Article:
Turks and Jews in the Jersey Burbs
By Daniel S. Brenner
When I hear something awful, like the news that an 85-year-old grandmother and her 8-year-old granddaughter are murdered by a terrorist along with twenty-six others in a blast in Istanbul, I deal with my emotional turmoil by doing something mindless and useful - like raking leaves.
I was raking the last leaves of autumn from my front yard in Montclair on Sunday morning, trying to take my mind off the thought that synagogues are prime targets for explosives when Evrim came walking up to me. I stopped the rake and turned his direction to wave hello, but before I could get a word out I saw the tears welled up in his eyes.
"Did you hear the news?" he said.
Evrim is my tenant- for the last two years he has lived in the third floor apartment above my house while finishing his MBA. We rarely speak, other than "Is the apartment too hot/ too cold?" and he's quiet and works late. So I have to say that this was the first time I've ever seen him emotional like this, his face carrying the news of tragedy.
I nodded in his direction. "I heard the news." I said, "so sad."
Evrim is a Turk and a Muslim. After completing school in Istanbul he came to the U.S. to do graduate work. It was right after 9/11, and he had a hard time finding an apartment. He pleaded with me to read his two letters of recommendation from his professors. I made a phone call to his advisor to make sure they were legitimate. I made out a lease.
"I had to come and talk to you, " he said, "because it is so sad to me. All morning I've been asking myself - 'How can a religious person destroy a synagogue?'"
"I don't know," I said.
We stood together, chilled by the cool breeze in the air, and we spoke.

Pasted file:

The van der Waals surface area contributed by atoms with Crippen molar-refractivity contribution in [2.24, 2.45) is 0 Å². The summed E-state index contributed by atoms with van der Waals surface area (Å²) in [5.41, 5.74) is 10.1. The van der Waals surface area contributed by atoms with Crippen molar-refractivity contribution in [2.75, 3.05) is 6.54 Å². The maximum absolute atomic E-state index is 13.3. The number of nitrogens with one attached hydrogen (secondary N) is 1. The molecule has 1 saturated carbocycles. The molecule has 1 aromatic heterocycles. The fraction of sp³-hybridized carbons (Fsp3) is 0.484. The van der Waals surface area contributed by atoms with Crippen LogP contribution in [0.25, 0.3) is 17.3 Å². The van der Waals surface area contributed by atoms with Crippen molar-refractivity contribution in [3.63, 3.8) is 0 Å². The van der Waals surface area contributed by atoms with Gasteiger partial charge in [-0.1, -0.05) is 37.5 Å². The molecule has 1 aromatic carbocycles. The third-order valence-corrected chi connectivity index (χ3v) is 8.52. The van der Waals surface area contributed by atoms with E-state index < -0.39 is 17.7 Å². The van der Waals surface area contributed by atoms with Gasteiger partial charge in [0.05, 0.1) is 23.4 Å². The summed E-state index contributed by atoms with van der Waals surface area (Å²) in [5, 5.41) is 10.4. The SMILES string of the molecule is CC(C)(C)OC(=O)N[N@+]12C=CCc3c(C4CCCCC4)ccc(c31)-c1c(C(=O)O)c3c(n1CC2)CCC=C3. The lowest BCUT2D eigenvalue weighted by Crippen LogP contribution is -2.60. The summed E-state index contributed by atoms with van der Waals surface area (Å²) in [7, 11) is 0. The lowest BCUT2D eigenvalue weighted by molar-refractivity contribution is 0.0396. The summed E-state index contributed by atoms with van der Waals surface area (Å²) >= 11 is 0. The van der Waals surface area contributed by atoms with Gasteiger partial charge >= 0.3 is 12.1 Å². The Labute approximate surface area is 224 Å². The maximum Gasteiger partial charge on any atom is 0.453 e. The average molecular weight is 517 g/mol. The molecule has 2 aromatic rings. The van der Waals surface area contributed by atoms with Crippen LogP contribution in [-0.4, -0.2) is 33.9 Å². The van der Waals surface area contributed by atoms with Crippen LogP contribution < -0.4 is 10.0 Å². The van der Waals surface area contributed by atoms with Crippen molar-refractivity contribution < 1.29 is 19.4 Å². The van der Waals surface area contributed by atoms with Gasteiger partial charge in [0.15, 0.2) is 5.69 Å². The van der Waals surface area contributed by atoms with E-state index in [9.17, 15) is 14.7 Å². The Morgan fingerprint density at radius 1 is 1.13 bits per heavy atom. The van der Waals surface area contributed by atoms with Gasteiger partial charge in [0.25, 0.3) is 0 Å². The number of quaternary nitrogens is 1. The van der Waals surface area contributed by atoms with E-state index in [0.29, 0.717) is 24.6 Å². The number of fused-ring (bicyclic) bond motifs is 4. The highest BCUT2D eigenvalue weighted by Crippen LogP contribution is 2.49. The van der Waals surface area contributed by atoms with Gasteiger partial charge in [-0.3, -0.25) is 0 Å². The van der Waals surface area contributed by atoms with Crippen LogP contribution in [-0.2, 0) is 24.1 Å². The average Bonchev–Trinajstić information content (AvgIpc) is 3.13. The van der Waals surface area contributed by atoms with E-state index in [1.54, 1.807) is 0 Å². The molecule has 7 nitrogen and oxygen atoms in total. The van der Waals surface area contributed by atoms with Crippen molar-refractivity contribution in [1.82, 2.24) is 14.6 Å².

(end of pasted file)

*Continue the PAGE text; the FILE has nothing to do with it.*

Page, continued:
I spoke of one of my classmates during my time living in Jerusalem, a young woman who was killed by a terrorist while taking a nature hike. He spoke of his father, a teacher who was imprisoned for speaking out against the government’s persecution of Kurds. We talked of how the world has changed since the Cold War, and where we thought the world was heading now that Islamic extremists are expanding their attack strategy. We stood, a Jew and a Turk in the Jersey Burbs, sharing our histories and sorrows.
"I don't know how it will end.” Evrim said, “but I just know that it is terrible what the Jewish people are going through."
"Thanks, Evrim." I said, and I went back to raking.
Late Sunday night, I click on the radio on the top of the frig as I clean up after the kids. I hear that many Turks have come out to the two bombed out synagogues and are holding a vigil. They say that they stand with the Jews. I'd like to think that after such a heinous act - the destruction of families as they are taking part in a religious celebration - that not only Turkish Muslims, but Muslims around the world will grieve, and lift up their voices in disgust. I’m not naïve – I know that there are those who cheer every time a Jew is murdered, but it is a comfort to know that there are those whose hearts ache at such atrocities. One of them happens to be living above me. For this I am grateful.